- Falcon Patrol Officer Joe Schmeiler, the chair of the Police Protective Association political action committee. The PPA has endorsed Newsome.
Newsome was subsequently transferred from being in charge of the juvenile division and overseeing a team of 14 to working in district court Division 12 -- a role usually held by an attorney with two to three years experience after law school. Newsome, with 10 years experience as a prosecutor, last held a similar position in 1998.
Smith termed Newsome's job change as simply a reassignment, not a demotion, and said she made the decision because her expectations were not being met. Smith would not comment further, citing personnel confidentiality rules.
The demotion enraged Newsome supporters, who on a snowy March day gathered in protest at the pavilion in the park across the street from the district attorney's office in downtown Colorado Springs. Waving placards that read "Dan May: Let my people go," and "You can't demote me: I vote" and "Smith sucks," the group of about 30 eventually crossed the street and personally delivered a formal notification of dissent to Smith's office.
"I thought it was not warranted; it was an example of politics," said Anderson, 50, the former El Paso County sheriff. "In my opinion, if [Newsome] had not run for office he would not have been demoted,"
Teller County Sheriff Dougherty, 51, also questioned the decision, but continues to support May and the administration. "I asked if it was political and they told me no. I believe that there are good reasons," he said.
May maintains that Newsome reports to Smith and he is not privy to the reasons for his opponent's demotion.
Both Smith and May suggested that Newsome make his personnel file public, as he is the only one who has the authority to discuss his employment conditions.
Newsome, however, has declined to open his employment records for public scrutiny.
In many ways, May and Newsome have shared parallel roads in life and work history.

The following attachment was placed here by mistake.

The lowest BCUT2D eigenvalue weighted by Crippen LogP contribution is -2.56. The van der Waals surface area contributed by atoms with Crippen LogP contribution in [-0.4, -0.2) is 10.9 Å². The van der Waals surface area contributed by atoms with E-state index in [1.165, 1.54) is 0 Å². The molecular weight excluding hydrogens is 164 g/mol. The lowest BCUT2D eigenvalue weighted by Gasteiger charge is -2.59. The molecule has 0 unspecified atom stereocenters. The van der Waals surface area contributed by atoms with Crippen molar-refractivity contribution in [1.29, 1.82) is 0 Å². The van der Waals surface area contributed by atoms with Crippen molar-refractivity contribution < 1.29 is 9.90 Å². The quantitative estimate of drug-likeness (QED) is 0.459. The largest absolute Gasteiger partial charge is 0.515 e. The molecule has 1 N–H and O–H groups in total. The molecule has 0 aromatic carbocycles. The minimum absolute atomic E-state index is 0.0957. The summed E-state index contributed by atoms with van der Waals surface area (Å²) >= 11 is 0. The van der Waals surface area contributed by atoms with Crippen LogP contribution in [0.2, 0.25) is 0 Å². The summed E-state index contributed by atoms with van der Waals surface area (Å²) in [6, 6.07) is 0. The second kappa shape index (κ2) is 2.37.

May, a father of two, has been married to his wife Leslie for 18 years. He completed his law degree at Creighton University, a Jesuit college, in 1981 and initially worked for a year in private practice before joining the 4th Judicial District's Office of the District Attorney in 1982.
In 1997, District Attorney Smith promoted him to assistant district attorney, and he has been the second in command since.
Newsome, meanwhile, completed his law degree at the University of San Diego and in 1994 began his career as a prosecutor in the district attorney's office in Colorado Springs -- the last four, until his demotion, as head of juvenile prosecutions. He has been married for 10 years; he and wife Cindy have three children.
May bristles when he hears critics raise the question of succession: "If the commander of Fort Carson was retiring, wouldn't you look to his number two or three to replace him?" he asks.
Not necessarily, responds John San Agustin, a Newsome supporter who works at the El Paso County Sheriff's Office as a crime media specialist.
"The status quo stinks right now; the [district attorney's office] needs to evolve to handle new types of crimes," said San Agustin, 35, who maintains that only "100 or so" of 14,000 white-collar crime citations have been prosecuted.
Newsome has said that, if elected, he would increase the size of the economic crime unit by moving underutilized attorneys from other divisions and without spending more money.
Others, who have insisted on anonymity, claim that morale in the office has deteriorated during the heated race and over frustration with the current administration.
Chief Deputy Dan Zook calls those criticisms an injustice. Zook, 51, has worked at the district attorney's office since 1979, is supporting May for district attorney, and said, "This is one office that doesn't need fixing."
"We file more cases, try more and investigate more in a combined effort between police, the sheriff and the DAs," said Zook. He believes that the negative comments and rumors are politically motivated to damage May's credibility.
Win, lose, draw
As the campaign moves into the final draw, supporters have lined up with a vengeance beside their favored prosecutor.
- Bruce Elliott
- Mary Harold describes John Newsome as having great integrity.
Fountain Chief of Police John Morse, as well as Teller County Sheriff Dougherty have endorsed May and support the office. "We are pleased with Dan May and the district attorney's office as a whole. They give us great support," said Morse.